Chapter

Legislating for a Realm of Ends: The Social Dimension of Autonomy

Andrews Reath

in Agency and Autonomy in Kant's Moral Theory

Published in print February 2006 | ISBN: 9780199288830
Published online May 2006 | e-ISBN: 9780191603648 | DOI: http://dx.doi.org/10.1093/0199288836.003.0007
 Legislating for a Realm of Ends: The Social Dimension of Autonomy

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This chapter uses the connection between Kant's conception of autonomy and his concept of a realm of ends to explore a number of issues about the nature of autonomy. It begins by developing some general observations about how freedom and autonomy may be related to governance by rules and standards. We tend to think that rules restrict free activity, but there are also rules that make meaningful and creative activities possible. Attention to the different functions that rules serve, specifically to their constitutive role, supplies another key element in dissolving the conflict between autonomy and governance by rules. The chapter then considers instances where the freedom to engage in certain activities and governance by rules are not in tension. It introduces rules with a special (non-restrictive) function, but there is no thought that these rules are self-imposed or self-chosen. This framework is applied to Kant's conception of the autonomy of the moral agent.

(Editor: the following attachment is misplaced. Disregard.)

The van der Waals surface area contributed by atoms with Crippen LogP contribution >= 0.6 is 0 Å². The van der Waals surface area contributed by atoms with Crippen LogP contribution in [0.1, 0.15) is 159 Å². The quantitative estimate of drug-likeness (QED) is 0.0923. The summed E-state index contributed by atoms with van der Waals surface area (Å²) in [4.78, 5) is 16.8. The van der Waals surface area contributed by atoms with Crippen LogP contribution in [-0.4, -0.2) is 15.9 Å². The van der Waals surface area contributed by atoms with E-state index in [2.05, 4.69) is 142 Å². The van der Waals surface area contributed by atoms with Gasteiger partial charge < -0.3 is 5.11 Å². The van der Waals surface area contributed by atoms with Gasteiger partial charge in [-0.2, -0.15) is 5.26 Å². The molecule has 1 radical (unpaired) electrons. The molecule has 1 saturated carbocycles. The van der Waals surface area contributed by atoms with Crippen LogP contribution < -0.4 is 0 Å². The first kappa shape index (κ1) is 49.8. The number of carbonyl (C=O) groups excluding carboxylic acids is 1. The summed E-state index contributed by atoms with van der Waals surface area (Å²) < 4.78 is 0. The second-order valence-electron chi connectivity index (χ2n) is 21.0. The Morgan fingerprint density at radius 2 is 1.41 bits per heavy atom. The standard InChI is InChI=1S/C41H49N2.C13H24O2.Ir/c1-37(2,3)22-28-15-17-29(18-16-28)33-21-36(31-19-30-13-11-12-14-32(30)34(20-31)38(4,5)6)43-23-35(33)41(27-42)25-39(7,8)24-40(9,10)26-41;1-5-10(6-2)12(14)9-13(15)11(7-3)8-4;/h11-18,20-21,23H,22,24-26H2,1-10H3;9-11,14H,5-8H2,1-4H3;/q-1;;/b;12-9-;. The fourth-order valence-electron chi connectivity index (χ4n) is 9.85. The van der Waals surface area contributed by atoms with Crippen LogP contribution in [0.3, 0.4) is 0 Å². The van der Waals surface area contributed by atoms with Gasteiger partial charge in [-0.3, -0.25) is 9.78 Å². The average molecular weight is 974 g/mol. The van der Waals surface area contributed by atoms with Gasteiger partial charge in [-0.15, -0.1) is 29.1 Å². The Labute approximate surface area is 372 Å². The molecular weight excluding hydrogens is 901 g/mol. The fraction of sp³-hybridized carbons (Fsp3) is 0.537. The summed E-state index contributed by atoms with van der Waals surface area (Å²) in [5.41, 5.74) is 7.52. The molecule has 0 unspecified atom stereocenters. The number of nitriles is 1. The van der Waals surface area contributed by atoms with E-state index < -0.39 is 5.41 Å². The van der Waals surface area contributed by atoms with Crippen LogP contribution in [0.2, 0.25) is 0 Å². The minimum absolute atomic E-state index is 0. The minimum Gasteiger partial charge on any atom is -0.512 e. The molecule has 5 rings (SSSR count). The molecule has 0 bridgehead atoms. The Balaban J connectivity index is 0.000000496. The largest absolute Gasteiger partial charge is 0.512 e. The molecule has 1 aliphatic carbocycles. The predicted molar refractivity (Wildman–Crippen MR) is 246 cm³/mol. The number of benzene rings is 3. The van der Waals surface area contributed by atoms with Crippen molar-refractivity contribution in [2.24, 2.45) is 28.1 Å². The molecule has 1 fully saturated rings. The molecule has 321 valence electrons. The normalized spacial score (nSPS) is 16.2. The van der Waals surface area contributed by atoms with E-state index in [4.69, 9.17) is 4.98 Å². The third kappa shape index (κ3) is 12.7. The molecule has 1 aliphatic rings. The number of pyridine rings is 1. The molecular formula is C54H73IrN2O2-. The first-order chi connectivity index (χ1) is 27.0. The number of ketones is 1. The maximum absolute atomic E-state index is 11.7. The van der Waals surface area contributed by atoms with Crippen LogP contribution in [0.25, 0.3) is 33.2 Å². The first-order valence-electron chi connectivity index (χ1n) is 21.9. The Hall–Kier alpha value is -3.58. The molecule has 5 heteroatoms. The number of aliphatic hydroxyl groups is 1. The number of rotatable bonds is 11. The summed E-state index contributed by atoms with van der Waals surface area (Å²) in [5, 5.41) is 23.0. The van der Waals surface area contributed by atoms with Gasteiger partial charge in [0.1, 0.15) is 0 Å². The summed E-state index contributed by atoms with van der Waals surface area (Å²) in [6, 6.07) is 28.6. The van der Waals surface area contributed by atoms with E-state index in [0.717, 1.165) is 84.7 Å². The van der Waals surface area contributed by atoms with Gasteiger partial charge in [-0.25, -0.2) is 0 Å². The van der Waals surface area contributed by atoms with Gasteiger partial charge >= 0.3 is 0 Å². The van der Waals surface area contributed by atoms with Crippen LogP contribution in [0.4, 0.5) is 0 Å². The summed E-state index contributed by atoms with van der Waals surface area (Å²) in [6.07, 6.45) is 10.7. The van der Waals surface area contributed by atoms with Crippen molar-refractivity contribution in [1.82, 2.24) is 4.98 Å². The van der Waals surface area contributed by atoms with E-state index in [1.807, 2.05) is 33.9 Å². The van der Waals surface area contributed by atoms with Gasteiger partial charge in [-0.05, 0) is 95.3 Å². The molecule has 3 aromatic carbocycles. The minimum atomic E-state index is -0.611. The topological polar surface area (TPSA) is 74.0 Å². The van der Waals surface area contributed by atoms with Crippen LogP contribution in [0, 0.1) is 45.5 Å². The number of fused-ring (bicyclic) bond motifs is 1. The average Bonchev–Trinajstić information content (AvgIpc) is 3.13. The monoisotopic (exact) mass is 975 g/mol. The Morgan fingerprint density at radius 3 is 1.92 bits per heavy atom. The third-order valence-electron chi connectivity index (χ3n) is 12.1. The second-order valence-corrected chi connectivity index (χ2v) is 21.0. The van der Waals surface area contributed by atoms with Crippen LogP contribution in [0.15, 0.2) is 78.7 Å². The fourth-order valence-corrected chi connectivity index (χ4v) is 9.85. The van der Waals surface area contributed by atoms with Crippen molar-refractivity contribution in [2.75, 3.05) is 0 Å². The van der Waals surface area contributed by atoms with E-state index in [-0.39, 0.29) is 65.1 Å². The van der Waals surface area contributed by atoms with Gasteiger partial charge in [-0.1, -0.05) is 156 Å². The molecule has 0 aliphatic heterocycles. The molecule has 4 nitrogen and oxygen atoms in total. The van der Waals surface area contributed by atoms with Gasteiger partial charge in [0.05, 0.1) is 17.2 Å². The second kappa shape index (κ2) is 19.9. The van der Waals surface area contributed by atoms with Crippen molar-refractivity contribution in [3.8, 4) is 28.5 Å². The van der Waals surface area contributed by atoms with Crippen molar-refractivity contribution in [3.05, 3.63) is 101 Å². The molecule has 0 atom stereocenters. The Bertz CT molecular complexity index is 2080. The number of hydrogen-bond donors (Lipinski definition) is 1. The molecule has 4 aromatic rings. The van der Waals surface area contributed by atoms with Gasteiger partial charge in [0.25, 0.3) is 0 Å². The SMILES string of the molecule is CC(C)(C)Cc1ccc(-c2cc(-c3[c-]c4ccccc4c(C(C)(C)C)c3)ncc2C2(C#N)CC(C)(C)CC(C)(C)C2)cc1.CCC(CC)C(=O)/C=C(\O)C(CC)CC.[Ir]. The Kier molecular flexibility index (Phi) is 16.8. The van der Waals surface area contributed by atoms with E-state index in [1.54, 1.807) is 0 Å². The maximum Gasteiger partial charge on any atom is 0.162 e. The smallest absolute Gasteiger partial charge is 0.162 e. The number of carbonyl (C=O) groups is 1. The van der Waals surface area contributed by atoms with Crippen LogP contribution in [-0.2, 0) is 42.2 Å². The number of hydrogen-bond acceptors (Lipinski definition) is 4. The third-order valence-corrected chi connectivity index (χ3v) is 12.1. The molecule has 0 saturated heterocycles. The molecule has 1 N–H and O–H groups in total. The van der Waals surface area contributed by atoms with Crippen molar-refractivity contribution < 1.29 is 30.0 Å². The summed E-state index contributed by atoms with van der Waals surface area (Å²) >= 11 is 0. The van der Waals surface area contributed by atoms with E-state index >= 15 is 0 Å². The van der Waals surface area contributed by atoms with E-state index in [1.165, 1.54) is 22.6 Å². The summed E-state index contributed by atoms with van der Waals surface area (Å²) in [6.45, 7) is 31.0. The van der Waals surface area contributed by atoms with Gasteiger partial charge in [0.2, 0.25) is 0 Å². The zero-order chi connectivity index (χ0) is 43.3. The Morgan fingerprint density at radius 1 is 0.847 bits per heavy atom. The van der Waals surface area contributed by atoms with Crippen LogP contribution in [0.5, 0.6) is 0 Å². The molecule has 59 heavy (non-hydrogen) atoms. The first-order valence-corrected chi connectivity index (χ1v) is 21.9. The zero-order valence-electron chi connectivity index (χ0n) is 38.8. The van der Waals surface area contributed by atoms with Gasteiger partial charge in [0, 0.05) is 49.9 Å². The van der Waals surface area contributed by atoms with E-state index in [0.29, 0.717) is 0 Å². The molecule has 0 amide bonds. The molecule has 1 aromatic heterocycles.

Keywords: autonomy; realm of ends; rational agents; sovereignty; moral agent

Chapter.  12301 words. 

Subjects: History of Western Philosophy

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